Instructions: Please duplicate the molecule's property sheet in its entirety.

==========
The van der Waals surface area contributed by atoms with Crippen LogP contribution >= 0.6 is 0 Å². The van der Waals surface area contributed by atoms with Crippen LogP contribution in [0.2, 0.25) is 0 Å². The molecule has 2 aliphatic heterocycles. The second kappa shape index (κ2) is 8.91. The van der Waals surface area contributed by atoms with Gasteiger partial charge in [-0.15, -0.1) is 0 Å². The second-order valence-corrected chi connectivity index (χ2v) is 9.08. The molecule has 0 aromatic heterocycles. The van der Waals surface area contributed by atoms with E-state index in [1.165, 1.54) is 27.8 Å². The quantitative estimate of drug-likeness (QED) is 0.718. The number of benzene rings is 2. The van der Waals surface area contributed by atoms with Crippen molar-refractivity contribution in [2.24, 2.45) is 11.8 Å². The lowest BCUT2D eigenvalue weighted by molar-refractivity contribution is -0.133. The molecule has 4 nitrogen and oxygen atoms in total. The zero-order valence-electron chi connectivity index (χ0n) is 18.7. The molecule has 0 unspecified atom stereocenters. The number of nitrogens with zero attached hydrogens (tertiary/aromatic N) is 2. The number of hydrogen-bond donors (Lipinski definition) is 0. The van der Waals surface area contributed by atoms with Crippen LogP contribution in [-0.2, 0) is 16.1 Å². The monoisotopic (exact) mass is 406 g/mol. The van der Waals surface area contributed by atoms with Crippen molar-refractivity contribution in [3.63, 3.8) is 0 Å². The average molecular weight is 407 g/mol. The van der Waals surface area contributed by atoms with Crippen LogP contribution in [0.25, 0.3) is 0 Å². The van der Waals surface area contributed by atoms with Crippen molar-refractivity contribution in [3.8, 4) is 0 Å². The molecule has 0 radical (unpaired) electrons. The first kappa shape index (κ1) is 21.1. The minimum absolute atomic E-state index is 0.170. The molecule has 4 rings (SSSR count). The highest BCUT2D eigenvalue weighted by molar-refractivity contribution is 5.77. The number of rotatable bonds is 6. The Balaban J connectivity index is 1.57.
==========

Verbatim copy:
The van der Waals surface area contributed by atoms with Crippen LogP contribution >= 0.6 is 0 Å². The van der Waals surface area contributed by atoms with Crippen LogP contribution in [0.2, 0.25) is 0 Å². The molecule has 2 aliphatic heterocycles. The second kappa shape index (κ2) is 8.91. The van der Waals surface area contributed by atoms with Gasteiger partial charge in [-0.15, -0.1) is 0 Å². The second-order valence-corrected chi connectivity index (χ2v) is 9.08. The molecule has 0 aromatic heterocycles. The van der Waals surface area contributed by atoms with E-state index in [1.165, 1.54) is 27.8 Å². The quantitative estimate of drug-likeness (QED) is 0.718. The number of benzene rings is 2. The van der Waals surface area contributed by atoms with Crippen molar-refractivity contribution in [2.24, 2.45) is 11.8 Å². The lowest BCUT2D eigenvalue weighted by molar-refractivity contribution is -0.133. The molecule has 4 nitrogen and oxygen atoms in total. The zero-order valence-electron chi connectivity index (χ0n) is 18.7. The molecule has 0 unspecified atom stereocenters. The number of nitrogens with zero attached hydrogens (tertiary/aromatic N) is 2. The number of hydrogen-bond donors (Lipinski definition) is 0. The van der Waals surface area contributed by atoms with Crippen LogP contribution in [-0.2, 0) is 16.1 Å². The monoisotopic (exact) mass is 406 g/mol. The van der Waals surface area contributed by atoms with Crippen molar-refractivity contribution in [3.63, 3.8) is 0 Å². The average molecular weight is 407 g/mol. The van der Waals surface area contributed by atoms with Crippen LogP contribution in [0.25, 0.3) is 0 Å². The van der Waals surface area contributed by atoms with Crippen molar-refractivity contribution in [3.8, 4) is 0 Å². The molecule has 0 radical (unpaired) electrons. The first kappa shape index (κ1) is 21.1. The minimum absolute atomic E-state index is 0.170. The molecule has 4 rings (SSSR count). The highest BCUT2D eigenvalue weighted by molar-refractivity contribution is 5.77. The number of rotatable bonds is 6. The Balaban J connectivity index is 1.57.